A mix of memoir and fiction attempts to reconstruct a novel that burned—along with the author’s home and family keepsakes—in the terrible Oakland Hills fire of 1991.
“If a woman is to write a Book of Peace, it is given to her to know devastation,” NBA-winner Kingston (Tripmaster Monkey, 1989, etc.) begins in the eloquent first section, an account of the day that fire destroyed The Fourth Book of Peace, her novel-in-progress. It is also the day of her father’s funeral, and as Kingston drives home into the heart of the fire, she has two thoughts: either “the fire is to make us know Iraq” (it takes place during the first Gulf War), or “my father is trying to kill me, to take me with him.” Pursuing memories of her immigrant father in a series of free-associative leaps, she remembers the Chinese lore that he and her still-living, eccentric mother have imparted to her, much of it guidance for dealing with the aftermath of devastation. A few days later, at a conference, Kingston remembers the impetus for her lost novel—to rediscover the vanished Chinese texts of the legendary Three Books of Peace—and resolves to do two things to honor it: reconstruct the text, and initiate a series of writing workshops for Vietnam veterans. The rest rambles somewhat. The reconstructed novel, set during the Vietnam War, tracks a young family fleeing California for Hawaii to avoid the draft and has little plot beyond the characters’ opposition to the war; it feels rushed. The final section—a diaristic account of the workshops for vets—is well-meaning but lacks the splendid insights of Kingston’s best writing.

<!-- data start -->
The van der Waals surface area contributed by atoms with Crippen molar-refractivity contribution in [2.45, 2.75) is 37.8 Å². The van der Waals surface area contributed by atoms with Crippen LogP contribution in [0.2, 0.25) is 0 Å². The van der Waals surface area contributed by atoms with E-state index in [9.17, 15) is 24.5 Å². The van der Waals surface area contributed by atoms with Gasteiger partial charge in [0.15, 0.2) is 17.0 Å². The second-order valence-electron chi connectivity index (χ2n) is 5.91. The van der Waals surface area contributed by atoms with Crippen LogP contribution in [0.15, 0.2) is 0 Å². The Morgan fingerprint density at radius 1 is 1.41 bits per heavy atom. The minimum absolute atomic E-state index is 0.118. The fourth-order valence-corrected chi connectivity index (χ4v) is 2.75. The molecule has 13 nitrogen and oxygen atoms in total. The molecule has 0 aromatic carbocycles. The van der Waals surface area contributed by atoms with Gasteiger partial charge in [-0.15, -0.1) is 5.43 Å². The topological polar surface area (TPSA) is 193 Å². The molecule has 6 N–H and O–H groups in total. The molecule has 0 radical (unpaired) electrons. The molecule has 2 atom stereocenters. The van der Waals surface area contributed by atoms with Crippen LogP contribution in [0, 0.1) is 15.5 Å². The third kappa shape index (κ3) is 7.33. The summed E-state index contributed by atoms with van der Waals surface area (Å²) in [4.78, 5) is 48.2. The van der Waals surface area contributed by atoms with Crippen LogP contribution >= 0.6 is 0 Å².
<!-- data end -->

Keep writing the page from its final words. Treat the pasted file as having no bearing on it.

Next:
A colorful meandering that is most original and compelling when it focuses on the author’s hard-won peace with her family.